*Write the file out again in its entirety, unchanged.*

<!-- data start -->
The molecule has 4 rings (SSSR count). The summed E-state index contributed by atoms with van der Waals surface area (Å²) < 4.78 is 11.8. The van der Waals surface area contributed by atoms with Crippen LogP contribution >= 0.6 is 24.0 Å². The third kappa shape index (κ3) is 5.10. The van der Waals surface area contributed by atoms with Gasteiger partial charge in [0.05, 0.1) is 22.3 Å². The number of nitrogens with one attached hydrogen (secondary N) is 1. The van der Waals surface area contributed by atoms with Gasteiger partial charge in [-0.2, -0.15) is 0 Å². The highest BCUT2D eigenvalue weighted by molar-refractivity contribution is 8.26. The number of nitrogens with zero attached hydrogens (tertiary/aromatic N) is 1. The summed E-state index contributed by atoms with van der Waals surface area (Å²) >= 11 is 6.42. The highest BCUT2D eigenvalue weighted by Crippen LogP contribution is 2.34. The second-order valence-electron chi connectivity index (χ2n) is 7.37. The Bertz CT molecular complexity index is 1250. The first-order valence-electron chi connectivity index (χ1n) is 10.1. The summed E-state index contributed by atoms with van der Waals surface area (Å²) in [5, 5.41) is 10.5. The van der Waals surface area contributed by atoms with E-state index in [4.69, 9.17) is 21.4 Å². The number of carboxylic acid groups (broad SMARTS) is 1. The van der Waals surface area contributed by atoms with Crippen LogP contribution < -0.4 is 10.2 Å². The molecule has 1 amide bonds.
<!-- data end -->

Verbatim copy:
The molecule has 4 rings (SSSR count). The summed E-state index contributed by atoms with van der Waals surface area (Å²) < 4.78 is 11.8. The van der Waals surface area contributed by atoms with Crippen LogP contribution >= 0.6 is 24.0 Å². The third kappa shape index (κ3) is 5.10. The van der Waals surface area contributed by atoms with Gasteiger partial charge in [0.05, 0.1) is 22.3 Å². The number of nitrogens with one attached hydrogen (secondary N) is 1. The van der Waals surface area contributed by atoms with Gasteiger partial charge in [-0.2, -0.15) is 0 Å². The highest BCUT2D eigenvalue weighted by molar-refractivity contribution is 8.26. The number of nitrogens with zero attached hydrogens (tertiary/aromatic N) is 1. The summed E-state index contributed by atoms with van der Waals surface area (Å²) >= 11 is 6.42. The highest BCUT2D eigenvalue weighted by Crippen LogP contribution is 2.34. The second-order valence-electron chi connectivity index (χ2n) is 7.37. The Bertz CT molecular complexity index is 1250. The first-order valence-electron chi connectivity index (χ1n) is 10.1. The summed E-state index contributed by atoms with van der Waals surface area (Å²) in [5, 5.41) is 10.5. The van der Waals surface area contributed by atoms with E-state index in [4.69, 9.17) is 21.4 Å². The number of carboxylic acid groups (broad SMARTS) is 1. The van der Waals surface area contributed by atoms with Crippen LogP contribution < -0.4 is 10.2 Å². The molecule has 1 amide bonds.